Year Over Year Growth Rate of Exchange Rate Adjusted U.S.-China Trade in Goods and Services, January 1986 - October 2018

In the absence of the trade war, such a plunge into negative growth territory would be a clear indication that China's economy is experiencing deep recessionary conditions. China's economy is indeed decelerating and appears to be facing a growing threat of deflation that would be consistent with some degree of contraction occurring within the country's economy, but we believe the negative impact indicated in the chart is being exaggerated by the impact of China's tariffs on U.S. goods.

Perhaps a better question to ask is why don't we see a similar phenomenon develop in response to the tariffs imposed by the U.S. on the goods that China exports to the United States? The chart above confirms that the rate of growth of value of goods that the U.S. is importing from China is positive, which suggests that U.S. tariffs are having very little impact on U.S. demand for goods produced in China.

The answer to that question has a great deal to do with the strategy the U.S. has pursued in selectively imposing tariffs on Chinese goods. Benedikt Zoller-Rydzek and Gabriel Felbermayr of the European Netork for Economic and Fiscal Policy Research (econPOL) have analyzed the U.S. government's tariff strategy and found a strong explanation for the apparent lack of impact (emphasis ours):

On September 24th 2018, the United States introduced import tariffs on a wide range of Chinese products. The tariffs will affect US imports from China with a value that exceeds USD 250 billion - around 50% of all imports. In this analysis we show that, contrary to public opinion, the greatest share of the tariff burden falls not on American consumers or firms, but on Chinese exporters. We calibrate a simple economic model and find that a 25 percentage point increase in tariffs raises US consumer prices on all affected Chinese products by only 4.5% on average, while the producer price of Chinese firms declines by 20.5%. The US government has strategically levied import duties on goods with high import elasticities, which transfers a great share of the tariff burden on to Chinese exporters.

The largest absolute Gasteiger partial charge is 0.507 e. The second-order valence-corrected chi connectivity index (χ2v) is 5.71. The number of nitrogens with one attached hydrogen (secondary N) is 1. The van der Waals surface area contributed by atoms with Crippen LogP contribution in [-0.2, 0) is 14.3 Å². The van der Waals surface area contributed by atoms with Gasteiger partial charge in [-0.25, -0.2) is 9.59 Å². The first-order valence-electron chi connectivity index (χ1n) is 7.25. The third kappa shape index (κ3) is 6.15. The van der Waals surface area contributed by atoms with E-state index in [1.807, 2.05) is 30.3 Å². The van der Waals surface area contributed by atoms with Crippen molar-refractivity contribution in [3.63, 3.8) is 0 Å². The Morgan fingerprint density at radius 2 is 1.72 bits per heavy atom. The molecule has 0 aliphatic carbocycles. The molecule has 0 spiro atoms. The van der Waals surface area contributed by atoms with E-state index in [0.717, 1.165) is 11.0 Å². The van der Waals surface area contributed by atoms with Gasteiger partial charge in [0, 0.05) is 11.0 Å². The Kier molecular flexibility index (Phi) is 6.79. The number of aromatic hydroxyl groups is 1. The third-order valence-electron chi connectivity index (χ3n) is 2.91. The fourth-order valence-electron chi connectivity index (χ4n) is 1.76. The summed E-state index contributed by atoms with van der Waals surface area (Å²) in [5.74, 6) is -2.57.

Altogether, these estimates suggest that Chinese firms are paying for about 75% of the additional cost that the U.S. government's tariffs have added on top of the cost of Chinese produced goods, insulating U.S. consumers from paying the full cost of the U.S.-imposed tariffs. That additional cost is then contributing to the increased level of economic distress that has gained ground in China's economy throughout much of 2018.

That is why the 90-day truce on new tariffs negotiated between China Premier Xi and U.S. President Trump, shaky though it may be, is still a big deal. Since the deal, China's government has indicated it would allow the following steps to be taken:

We'll have more to say on that last story in the very near future, where we think that the story is being driven in part by the backfiring of one aspect of the Chinese government's trade war strategy.

We'll close with an update to our chart showing the overall impact of the U.S.-China trade war to date to the overall level of goods and services traded between the two nations.

Combined Value of U.S. Exports to China and Imports from China, January 2008 - October 2018

Through October 2018, the gap between the pre-trade war trend and the trailing twelve month average of the value of goods exchanged between the U.S. and China has widened to $1.6 billion, which has primarily been driven by China's effective boycott of U.S.-grown soybeans.

References

Board of Governors of the Federal Reserve System. China / U.S. Foreign Exchange Rate. G.5 Foreign Exchange Rates. Accessed 7 December 2018.

U.S. Census Bureau. Trade in Goods with China. Accessed 7 December 2018.

U.S. Census Bureau. U.S. Trade Online. Accessed 7 December 2018.  

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December 10, 2018

There was one major economic event that occurred last week and it shifted the forward-looking focus of investors, sending stock prices sharply downward as a result.

That event was the partial inversion of the U.S. Treasury yield curve that took place on Tuesday, 4 December 2018. A yield curve inversion occurs whenever the yield, or interest rate, of a longer term bond or note issued by the U.S. Treasury Department falls below the level of a shorter term bond or note. This kind of event is often associated with an increased likelihood of an economic recession in the future, when businesses can expect to experience falling levels of earnings and cash flow, which is why stock prices would fall in the current day even though any economic distress is only in the potential outlook for the future and is not as yet guaranteed.